Women by Charles Bukowski

I don’t think the majority of women will enjoy this book. Bukowski had a complicated and conflicted relationship with women and the book (fictional, barely) holds up to the facts of his life.

The women in the book are a strange mélange of characters. There are jealous alcoholics, speed freaks, literary groupies and cultured ladies. They are all attracted to the main character, Henry Chinaski, for one reason or another.

Henry has left his job as a postal clerk to pursue his writing full time. He has modest success but that isn’t what this book is about. It is about Henry and the many women who come and go from his life. It is also about how these women accept or reject Henry’s chosen lifestyle: an alcoholic writer.

Many of the women in the story are troubled and the descriptions of them are pretty negative and degrading. It is misogynistic and in scene after scene, we are treated to depictions of Henry using these women as sex objects in very degrading descriptions of sex. On the flip side, many of these women buy into whatever Henry is selling so I suppose you could say it was consenting.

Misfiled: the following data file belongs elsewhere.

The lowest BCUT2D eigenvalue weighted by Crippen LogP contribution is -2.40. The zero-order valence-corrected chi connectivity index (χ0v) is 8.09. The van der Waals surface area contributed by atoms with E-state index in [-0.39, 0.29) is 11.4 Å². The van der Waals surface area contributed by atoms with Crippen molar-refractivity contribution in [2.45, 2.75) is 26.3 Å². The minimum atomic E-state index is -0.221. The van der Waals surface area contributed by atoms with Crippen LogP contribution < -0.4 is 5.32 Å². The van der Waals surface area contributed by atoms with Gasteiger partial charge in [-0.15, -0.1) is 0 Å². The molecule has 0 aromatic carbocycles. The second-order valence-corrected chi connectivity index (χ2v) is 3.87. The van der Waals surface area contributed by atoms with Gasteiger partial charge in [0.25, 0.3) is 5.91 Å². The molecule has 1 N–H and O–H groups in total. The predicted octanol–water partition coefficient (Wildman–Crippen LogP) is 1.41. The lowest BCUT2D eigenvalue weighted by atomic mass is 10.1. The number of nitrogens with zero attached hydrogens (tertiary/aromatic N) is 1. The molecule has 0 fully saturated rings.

Henry does not hesitate to be equally hard on himself. He is a self-described ugly, dirty drunk with no real prospects. His life revolves around writing, drinking, painting and going to the track. He does readings around the country and frequently hooks up with new women, inviting them to come and stay in his filthy apartment in a seamy side of Hollywood.

Bukowski is who he is and I knew going in what I was getting. This one was not my favorite. I don’t think women will enjoy it much if at all and I think men will like it more but still consider it a guilty pleasure in these overly politically correct times. With that being said, Bukowski is one of those American writers every reader should try at least once.

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